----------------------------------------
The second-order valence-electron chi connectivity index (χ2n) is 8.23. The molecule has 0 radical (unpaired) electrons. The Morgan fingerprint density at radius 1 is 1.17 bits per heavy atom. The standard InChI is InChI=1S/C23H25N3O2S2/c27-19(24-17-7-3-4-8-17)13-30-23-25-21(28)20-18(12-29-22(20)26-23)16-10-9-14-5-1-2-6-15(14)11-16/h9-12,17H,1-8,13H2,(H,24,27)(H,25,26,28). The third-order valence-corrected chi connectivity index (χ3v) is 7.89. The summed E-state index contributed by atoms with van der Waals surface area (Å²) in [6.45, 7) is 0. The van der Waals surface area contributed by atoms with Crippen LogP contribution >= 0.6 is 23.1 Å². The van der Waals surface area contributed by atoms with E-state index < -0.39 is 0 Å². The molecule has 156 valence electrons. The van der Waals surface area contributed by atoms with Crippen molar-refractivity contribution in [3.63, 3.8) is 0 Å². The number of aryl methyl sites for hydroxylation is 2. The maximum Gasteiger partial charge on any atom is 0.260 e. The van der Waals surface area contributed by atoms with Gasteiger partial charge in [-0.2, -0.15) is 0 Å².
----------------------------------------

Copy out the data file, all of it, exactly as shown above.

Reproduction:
The second-order valence-electron chi connectivity index (χ2n) is 8.23. The molecule has 0 radical (unpaired) electrons. The Morgan fingerprint density at radius 1 is 1.17 bits per heavy atom. The standard InChI is InChI=1S/C23H25N3O2S2/c27-19(24-17-7-3-4-8-17)13-30-23-25-21(28)20-18(12-29-22(20)26-23)16-10-9-14-5-1-2-6-15(14)11-16/h9-12,17H,1-8,13H2,(H,24,27)(H,25,26,28). The third-order valence-corrected chi connectivity index (χ3v) is 7.89. The summed E-state index contributed by atoms with van der Waals surface area (Å²) in [6.45, 7) is 0. The van der Waals surface area contributed by atoms with Crippen LogP contribution >= 0.6 is 23.1 Å². The van der Waals surface area contributed by atoms with E-state index < -0.39 is 0 Å². The molecule has 156 valence electrons. The van der Waals surface area contributed by atoms with Crippen molar-refractivity contribution in [3.63, 3.8) is 0 Å². The number of aryl methyl sites for hydroxylation is 2. The maximum Gasteiger partial charge on any atom is 0.260 e. The van der Waals surface area contributed by atoms with Gasteiger partial charge in [-0.2, -0.15) is 0 Å².